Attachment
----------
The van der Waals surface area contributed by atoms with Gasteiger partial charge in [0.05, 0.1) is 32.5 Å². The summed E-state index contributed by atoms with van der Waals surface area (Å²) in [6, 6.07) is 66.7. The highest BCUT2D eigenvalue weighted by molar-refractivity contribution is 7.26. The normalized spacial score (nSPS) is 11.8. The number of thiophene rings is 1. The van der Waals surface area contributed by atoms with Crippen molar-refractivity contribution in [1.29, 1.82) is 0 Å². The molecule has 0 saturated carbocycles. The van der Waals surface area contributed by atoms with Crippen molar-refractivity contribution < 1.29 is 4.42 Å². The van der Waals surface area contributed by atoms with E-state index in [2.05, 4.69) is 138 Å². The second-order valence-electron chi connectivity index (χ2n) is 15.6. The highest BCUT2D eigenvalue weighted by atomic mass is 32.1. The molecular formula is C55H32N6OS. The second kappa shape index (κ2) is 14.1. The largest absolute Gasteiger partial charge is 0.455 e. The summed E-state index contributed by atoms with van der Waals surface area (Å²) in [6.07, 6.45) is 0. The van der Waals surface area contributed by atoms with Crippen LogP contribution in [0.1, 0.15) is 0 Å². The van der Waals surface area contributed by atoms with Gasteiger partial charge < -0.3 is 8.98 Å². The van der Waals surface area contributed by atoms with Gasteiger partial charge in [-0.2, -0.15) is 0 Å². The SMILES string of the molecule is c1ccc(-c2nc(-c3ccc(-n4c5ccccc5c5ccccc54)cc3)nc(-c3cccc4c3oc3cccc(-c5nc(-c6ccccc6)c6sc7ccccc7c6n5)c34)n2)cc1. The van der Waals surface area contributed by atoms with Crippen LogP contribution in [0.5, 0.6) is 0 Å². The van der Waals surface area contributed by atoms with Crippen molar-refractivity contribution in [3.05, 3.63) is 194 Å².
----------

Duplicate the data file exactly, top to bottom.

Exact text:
The van der Waals surface area contributed by atoms with Gasteiger partial charge in [0.05, 0.1) is 32.5 Å². The summed E-state index contributed by atoms with van der Waals surface area (Å²) in [6, 6.07) is 66.7. The highest BCUT2D eigenvalue weighted by molar-refractivity contribution is 7.26. The normalized spacial score (nSPS) is 11.8. The number of thiophene rings is 1. The van der Waals surface area contributed by atoms with Crippen molar-refractivity contribution in [1.29, 1.82) is 0 Å². The molecule has 0 saturated carbocycles. The van der Waals surface area contributed by atoms with Crippen molar-refractivity contribution < 1.29 is 4.42 Å². The van der Waals surface area contributed by atoms with E-state index in [2.05, 4.69) is 138 Å². The second-order valence-electron chi connectivity index (χ2n) is 15.6. The highest BCUT2D eigenvalue weighted by atomic mass is 32.1. The molecular formula is C55H32N6OS. The second kappa shape index (κ2) is 14.1. The largest absolute Gasteiger partial charge is 0.455 e. The summed E-state index contributed by atoms with van der Waals surface area (Å²) in [6.07, 6.45) is 0. The van der Waals surface area contributed by atoms with Crippen LogP contribution in [0.1, 0.15) is 0 Å². The van der Waals surface area contributed by atoms with Gasteiger partial charge < -0.3 is 8.98 Å². The van der Waals surface area contributed by atoms with Gasteiger partial charge in [-0.2, -0.15) is 0 Å². The SMILES string of the molecule is c1ccc(-c2nc(-c3ccc(-n4c5ccccc5c5ccccc54)cc3)nc(-c3cccc4c3oc3cccc(-c5nc(-c6ccccc6)c6sc7ccccc7c6n5)c34)n2)cc1. The van der Waals surface area contributed by atoms with Crippen LogP contribution in [0.5, 0.6) is 0 Å². The van der Waals surface area contributed by atoms with Crippen molar-refractivity contribution in [3.05, 3.63) is 194 Å².